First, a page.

rescuing-the-prince, meghann-mcvey, book

Tell me about Rescuing the Prince.
Rescuing the Prince is the story of Leah, a California girl who unexpectedly enters another world trying to rescue her boyfriend Gerry from a dragon. On her journey to save him, she finds her courage while facing overwhelming obstacles. Although Leah is about 20 years old, I see the book as a coming-of-age story. I draw heavily from my experiences moving from school to work and being in a different and difficult environment. The value of good allies in such situations can’t be overstated.
Why did you decide to write for young adults?
I lovingly describe my first novel, Lachlan of Marinus, as a cinderblock. It’s long and dense and draws a smaller audience that likes that sort of thing. Rescuing the Prince began as a thought exercise to make my writing accessible to a wider audience, preferably a situation like Twilight, a series which is meant for preteens but can be enjoyed by teens and adults. 
Although I enjoy history, heroes, and elevated language, I also love a good romance with strong characters. I wanted to see if Rescuing the Prince would be faster to write (it was; 3 years part-time versus the 10ish years part-time it took to get Lachlan of Marinus where I wanted it). Additionally, I think Rescuing the Prince reflects where I was in life, new in position at work and taking on responsibilities.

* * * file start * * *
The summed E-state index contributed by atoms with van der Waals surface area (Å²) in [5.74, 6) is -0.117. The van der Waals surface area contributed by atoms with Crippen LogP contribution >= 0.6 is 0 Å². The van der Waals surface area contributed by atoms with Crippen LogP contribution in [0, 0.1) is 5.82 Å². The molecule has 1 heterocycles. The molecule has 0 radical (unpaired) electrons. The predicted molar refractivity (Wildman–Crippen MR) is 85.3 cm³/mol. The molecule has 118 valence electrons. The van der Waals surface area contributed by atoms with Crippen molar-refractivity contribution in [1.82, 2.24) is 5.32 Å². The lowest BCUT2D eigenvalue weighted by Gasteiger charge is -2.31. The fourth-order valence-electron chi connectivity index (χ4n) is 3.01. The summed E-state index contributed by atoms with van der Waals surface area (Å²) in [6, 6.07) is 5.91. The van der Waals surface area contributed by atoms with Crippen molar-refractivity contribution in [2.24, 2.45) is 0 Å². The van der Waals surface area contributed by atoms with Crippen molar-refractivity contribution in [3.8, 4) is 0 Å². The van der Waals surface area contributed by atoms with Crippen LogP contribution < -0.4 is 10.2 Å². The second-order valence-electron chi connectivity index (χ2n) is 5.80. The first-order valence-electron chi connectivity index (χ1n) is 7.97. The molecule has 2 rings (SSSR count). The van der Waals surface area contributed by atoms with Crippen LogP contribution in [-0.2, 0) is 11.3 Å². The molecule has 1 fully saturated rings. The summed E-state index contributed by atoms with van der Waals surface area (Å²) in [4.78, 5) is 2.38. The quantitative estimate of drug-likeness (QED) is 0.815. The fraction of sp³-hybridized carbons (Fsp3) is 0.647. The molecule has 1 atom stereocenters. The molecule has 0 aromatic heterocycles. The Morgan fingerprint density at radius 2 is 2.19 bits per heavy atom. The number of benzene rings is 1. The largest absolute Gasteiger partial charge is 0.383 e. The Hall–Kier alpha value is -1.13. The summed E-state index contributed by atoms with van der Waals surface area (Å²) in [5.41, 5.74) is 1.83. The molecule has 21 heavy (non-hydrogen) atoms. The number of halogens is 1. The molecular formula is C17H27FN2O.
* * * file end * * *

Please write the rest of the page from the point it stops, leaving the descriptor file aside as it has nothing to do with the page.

What drew you to writing fantasy?
We have my dad to thank for that. When I was in 2nd grade, he read a bit of The Hobbit to me every night before bed until we finished the book. As a kid in the late 80s and early 90s, I was able to enjoy many animated fantasy shows on TV such as Adventures of the Gummi Bears, My Little Pony, and Sailor Moon. And in school, I read various fantasy paperbacks such as the Shannara series, Dragon Lance, and the Wheel of Time. All this to say, I enjoyed the source material so much, I began to create something new with it myself.
Did you find writing the book a challenge?
Finding time to write was a challenge because writing has always been my side gig. My schedule as a nuclear professional interfered in lots of ways – massive overtime, unexpected shift changes, and more. I liked to write on weekends, but these weren’t guaranteed. 
Sometimes I managed to write before the work day started when on “normal” day shifts.
I made real progress by taking two “writing vacations” in 2016. I literally took a week’s vacation from work (twice), went to my parents’ house because I lived in a one-bedroom apartment with my boyfriend, and finished a good quarter of the book.
How did you get inspiration?
I like to listen to music. Sometimes stuff would happen at work (good and bad things), and I’d think “I can use this.” And some variation would show up in the book. Queen Arencaster is based heavily on one person I worked with. Faxon has elements of another individual. You may have guessed that I butted heads with both of them. And now I have a private joke about them in print. I’m so bad.